I managed to find some Halal Goat Cheese in a convenience store while in Ho Chi Minh, Vietnam!
Found these ‘Made-in-Taiwan’ local Salted Egg Yolk Cookies by T.K. Food (NT$38, ~S$1.70) in Family Mart in Taipei, Taiwan!
It’s a sweet biscuit with some savoury notes scattered in each bite. It’s definitely an acquired taste but I really enjoyed its duality.
Roasted sweet potatoes are a vegetarian-friendly hot-food item sold in most Taiwanese convenience stores if you’re ever craving a hot snack.
Convenience stores and supermarkets can be an option to tide you over if you’re abroad and in a pinch for Halal food. Take your time to explore them because you never know what random Halal gems you might find!
5) Look Through Tourism Websites
Other than doing a quick Google search for ‘Halal food in (name of country)’ prior to visiting any country, I’ll head to their tourism website too.
6) Know Local Phrases
It’s good to familiarise yourself with phrases in the local language to ask if something is Halal or not.
While in Taipei, I kept these common phrases as my lock screen so I simply whipped out my phone to ask if things were vegetarian or halal. I would try to pronounce the phrases or simply show the screen to the vendors to avoid miscommunication.
The most important phrase I found when looking for Muslim-friendly food in Taipei is:
这个有没有猪油 (Zhè ge you méi you zhū yóu)
Does this have lard?
I almost purchased pastries from a store which uses lard. The shop didn’t sell any meat — only sweet pastries and scallion bread. When I asked “这个有没有猪油 (Zhè ge you méi you zhū yóu)”, the seller informed me that the sweet pastries contained lard.
Honest mistakes like this happen — but we can always equip ourselves to avoid ending up in these situations by knowing what to ask.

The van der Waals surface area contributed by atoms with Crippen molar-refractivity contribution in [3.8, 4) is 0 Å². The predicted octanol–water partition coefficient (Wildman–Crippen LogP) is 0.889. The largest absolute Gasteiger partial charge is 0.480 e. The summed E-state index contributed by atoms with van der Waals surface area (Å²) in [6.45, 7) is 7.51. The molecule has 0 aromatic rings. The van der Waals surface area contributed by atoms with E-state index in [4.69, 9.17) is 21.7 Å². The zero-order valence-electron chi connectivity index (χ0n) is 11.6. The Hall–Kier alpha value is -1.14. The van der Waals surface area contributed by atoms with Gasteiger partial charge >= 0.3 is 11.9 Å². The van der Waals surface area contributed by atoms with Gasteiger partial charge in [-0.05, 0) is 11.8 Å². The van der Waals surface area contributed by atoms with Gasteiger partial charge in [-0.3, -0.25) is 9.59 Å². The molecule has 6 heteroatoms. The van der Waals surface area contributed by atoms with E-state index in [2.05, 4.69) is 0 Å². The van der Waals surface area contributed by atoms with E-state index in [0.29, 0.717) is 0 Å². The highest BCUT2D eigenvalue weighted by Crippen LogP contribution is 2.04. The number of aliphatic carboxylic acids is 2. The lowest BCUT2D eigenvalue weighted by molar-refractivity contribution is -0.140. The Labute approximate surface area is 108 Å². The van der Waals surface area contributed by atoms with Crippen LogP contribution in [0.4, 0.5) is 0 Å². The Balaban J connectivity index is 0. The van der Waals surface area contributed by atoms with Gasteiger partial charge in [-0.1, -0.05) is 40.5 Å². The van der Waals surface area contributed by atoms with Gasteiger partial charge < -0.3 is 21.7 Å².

7) Browse Through Airports
Photo credit: Hsin Tung Yang
Airports are the last stretch of any trip — but it’s also an opportunity to discover more Halal food places or souvenirs.
Pita Pit in Auckland Airport offers Halal chicken options prepared separately from their other menu items while Taiwan’s Taoyuan International Airport has several souvenir snack shops in Terminal 1’s Departure Hall selling plenty of Made-in-Taiwan Halal-certified snacks.
*Pro-tip: The largest selection in Taoyuan International Airport Terminal 1 Departure Hall is at Level 3, right before the entrance to immigration.
Do your due diligence to find Halal or Muslim-Friendly Food
The first mistake we tend to make is to assume that it’s hard to find Halal or Muslim-friendly food in non-Muslim countries. My philosophy is that halal food is always available — you just gotta do your research.
My Halal food situation on my solo trip to Taipei was easy breezy because I had done the legwork beforehand and planned my itinerary around the Halal spots.
Check out our other Halal guides for planning a trip to non-Muslim countries:
– Muslim-friendly 4D3N Taipei Itinerary — A Solo Traveller’s First Time in Taiwan
– Taipei Muslim-Friendly Food Guide — 13 Tried and Tested Halal Certified Places
– Planning Your Vietnam Itinerary — Your Most Frequently Asked Questions
Got any other tips on finding Halal food in non-Muslim countries? Share with us in the comments below!